Four nations were represented at the final table – including Great Britain (1 player), Romania (1 player), Ukraine (1 player) and the United States (3 players).  The three Americans were eliminated first, leaving the three Europeans to compete for the title, thereby taking the top three money spots.

The heads-up battle began with Oleksii Kovalchuk holding slightly more than a 2-to-1 chip advantage over Ionel Anton.  However, the Romanian battled back and took a big chip lead, which put the Ukrainian at risk.  About 90 minutes into the duel, the chip stacks were dead even.  Then, Kovalchuk went on a roll and finished off Anton in about 20 minutes.

The runner up was Ionel Anton, from Bucharest, Romania.  He is a 43-year-old engineer, having graduated from the prestigious Polytechnic Institute of Bucharest.  This was his first time to play at the WSOP.

For both the first- and second-place finishers, this was the first year either had attended the WSOP.

The third-place finisher was Chris Moorman, from Benfleet, UK.  He is a 25-year-old poker pro who is one of the world’s top online players.  This marked his 11th time to cash at the WSOP, all since 2008.  Moorman took 12th place in this same event held at last year’s WSOP Europe, played in London.

The fourth-place finisher was Dan O’Brien, from Las Vegas, NV.  He is a former Wall Street trader-turned poker pro.  His best previous finish was a third-place showing in 2008.  He is a graduate of the University of Maryland.   

The fifth-place finisher was Mazin Khoury, from Durham, NC.  He cashed in the previous Six-Handed tournament held this year, finishing 38th out of 1,920 players.  Khoury is a 21-year-old college student enrolled at North Carolina State University.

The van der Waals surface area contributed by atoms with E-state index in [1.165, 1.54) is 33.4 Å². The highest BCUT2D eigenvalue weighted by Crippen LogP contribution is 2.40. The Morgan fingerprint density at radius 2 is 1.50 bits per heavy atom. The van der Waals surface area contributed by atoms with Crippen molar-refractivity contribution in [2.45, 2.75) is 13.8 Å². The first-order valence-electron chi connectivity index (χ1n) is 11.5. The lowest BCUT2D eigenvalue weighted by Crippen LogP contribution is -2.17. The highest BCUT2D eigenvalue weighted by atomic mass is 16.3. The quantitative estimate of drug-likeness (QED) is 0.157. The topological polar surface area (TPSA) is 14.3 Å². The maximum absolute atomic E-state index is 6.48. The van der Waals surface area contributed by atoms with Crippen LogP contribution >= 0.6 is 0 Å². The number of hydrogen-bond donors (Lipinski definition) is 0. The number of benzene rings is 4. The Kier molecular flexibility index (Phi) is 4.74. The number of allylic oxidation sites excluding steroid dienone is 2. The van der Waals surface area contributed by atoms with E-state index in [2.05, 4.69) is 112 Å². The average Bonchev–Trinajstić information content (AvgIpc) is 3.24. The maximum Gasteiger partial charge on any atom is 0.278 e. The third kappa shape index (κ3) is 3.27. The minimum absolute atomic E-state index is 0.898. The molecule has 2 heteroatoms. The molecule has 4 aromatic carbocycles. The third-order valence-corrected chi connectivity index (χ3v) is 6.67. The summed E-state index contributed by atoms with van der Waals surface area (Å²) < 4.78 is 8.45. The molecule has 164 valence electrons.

The sixth-place finisher was Anthony Ruberto, from Davie, FL.  He is a professional pool player.  Ruberto has attended the WSOP over the past five years, this being his highest finish, to date.

Final table play began at 8:20 on a Friday evening.  Played ended at 1 am.  The finale went for about 4 hours and 40 minutes.  This was one of the shortest finales of the year.

The final table was played on ESPN’s so-called secondary stage.  The new final table set is getting raves in terms of design and appearance.  No stage in the history of poker has ever looked as spectacular.  Viewers will be able to see ESPN’s coverage again once the WSOP Main Event begins.

Action was streamed live over WSOP.com.  Viewers can tune in and watch most of this year’s final tables.  Although hole cards are not shown, viewers can follow an overhead camera as well as a pan-shot of the table.  The floor announcer provides an official account of the action. 


The top 126 finishers collected prize money.

The defending champion from 2010 was William Haydon.  He finished in 52nd place.

Among the former gold bracelet winners who cashed in this tournament – aside from those who made the final table – were the following:  David “Bakes” Baker, Nenad Medic, Ted Lawson, Allen Bari, Phillip Tom, Pascal LeFrancois, Ayaz Mahmood and Jake Cody.

Alex Bolotin, who won the 2009 Ante Up for Africa charity event at the WSOP, finished in 111th place.

Rene Angelil, manager and husband of international musician Celine Dion, finished in 120th place.

At one point when the tournament was down to two tables, the nation of France appeared to have a decent chance to crown its third champion this week.  But two French players, Benjamin Pollak and Anthony Lellouch, went out ninth and 10th, respectively.

Tournament results are to be included in the WSOP official records.  Results are also to be included in the 2011 WSOP “Player of the Year” race.

“WSOP Player of the Year” standings can be found at WSOP.com HERE.